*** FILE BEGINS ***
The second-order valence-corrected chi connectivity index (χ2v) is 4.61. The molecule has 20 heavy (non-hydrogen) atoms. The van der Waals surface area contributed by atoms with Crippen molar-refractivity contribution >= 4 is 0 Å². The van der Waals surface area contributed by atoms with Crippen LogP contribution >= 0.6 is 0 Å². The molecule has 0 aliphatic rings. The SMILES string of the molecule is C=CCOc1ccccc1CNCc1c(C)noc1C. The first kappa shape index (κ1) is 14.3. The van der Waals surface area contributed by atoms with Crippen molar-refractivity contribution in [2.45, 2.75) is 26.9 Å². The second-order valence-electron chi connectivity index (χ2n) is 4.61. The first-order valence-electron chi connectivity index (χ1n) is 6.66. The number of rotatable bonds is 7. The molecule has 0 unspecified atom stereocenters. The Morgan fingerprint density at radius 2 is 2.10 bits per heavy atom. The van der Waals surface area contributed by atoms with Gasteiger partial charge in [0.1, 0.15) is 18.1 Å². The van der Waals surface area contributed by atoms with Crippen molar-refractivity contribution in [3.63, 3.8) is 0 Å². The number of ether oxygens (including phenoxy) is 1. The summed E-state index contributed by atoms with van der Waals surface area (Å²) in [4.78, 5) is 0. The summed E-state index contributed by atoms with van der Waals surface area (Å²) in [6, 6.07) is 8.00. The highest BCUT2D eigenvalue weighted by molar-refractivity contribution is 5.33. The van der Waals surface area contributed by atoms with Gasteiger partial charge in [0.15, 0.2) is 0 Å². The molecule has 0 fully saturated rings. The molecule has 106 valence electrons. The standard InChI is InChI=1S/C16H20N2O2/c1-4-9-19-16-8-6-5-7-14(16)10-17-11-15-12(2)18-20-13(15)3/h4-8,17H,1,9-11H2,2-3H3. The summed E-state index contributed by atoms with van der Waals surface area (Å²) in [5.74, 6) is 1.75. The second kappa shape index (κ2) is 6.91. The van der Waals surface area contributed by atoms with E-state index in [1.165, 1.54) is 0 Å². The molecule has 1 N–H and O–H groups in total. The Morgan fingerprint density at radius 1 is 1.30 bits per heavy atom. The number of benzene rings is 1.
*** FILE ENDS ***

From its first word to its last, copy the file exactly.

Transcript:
The second-order valence-corrected chi connectivity index (χ2v) is 4.61. The molecule has 20 heavy (non-hydrogen) atoms. The van der Waals surface area contributed by atoms with Crippen molar-refractivity contribution >= 4 is 0 Å². The van der Waals surface area contributed by atoms with Crippen LogP contribution >= 0.6 is 0 Å². The molecule has 0 aliphatic rings. The SMILES string of the molecule is C=CCOc1ccccc1CNCc1c(C)noc1C. The first kappa shape index (κ1) is 14.3. The van der Waals surface area contributed by atoms with Crippen molar-refractivity contribution in [2.45, 2.75) is 26.9 Å². The second-order valence-electron chi connectivity index (χ2n) is 4.61. The first-order valence-electron chi connectivity index (χ1n) is 6.66. The number of rotatable bonds is 7. The molecule has 0 unspecified atom stereocenters. The Morgan fingerprint density at radius 2 is 2.10 bits per heavy atom. The van der Waals surface area contributed by atoms with Gasteiger partial charge in [0.1, 0.15) is 18.1 Å². The van der Waals surface area contributed by atoms with Crippen molar-refractivity contribution in [3.63, 3.8) is 0 Å². The number of ether oxygens (including phenoxy) is 1. The summed E-state index contributed by atoms with van der Waals surface area (Å²) in [4.78, 5) is 0. The summed E-state index contributed by atoms with van der Waals surface area (Å²) in [6, 6.07) is 8.00. The highest BCUT2D eigenvalue weighted by molar-refractivity contribution is 5.33. The van der Waals surface area contributed by atoms with Gasteiger partial charge in [0.15, 0.2) is 0 Å². The molecule has 0 fully saturated rings. The molecule has 106 valence electrons. The standard InChI is InChI=1S/C16H20N2O2/c1-4-9-19-16-8-6-5-7-14(16)10-17-11-15-12(2)18-20-13(15)3/h4-8,17H,1,9-11H2,2-3H3. The summed E-state index contributed by atoms with van der Waals surface area (Å²) in [5.74, 6) is 1.75. The second kappa shape index (κ2) is 6.91. The van der Waals surface area contributed by atoms with E-state index in [1.165, 1.54) is 0 Å². The molecule has 1 N–H and O–H groups in total. The Morgan fingerprint density at radius 1 is 1.30 bits per heavy atom. The number of benzene rings is 1.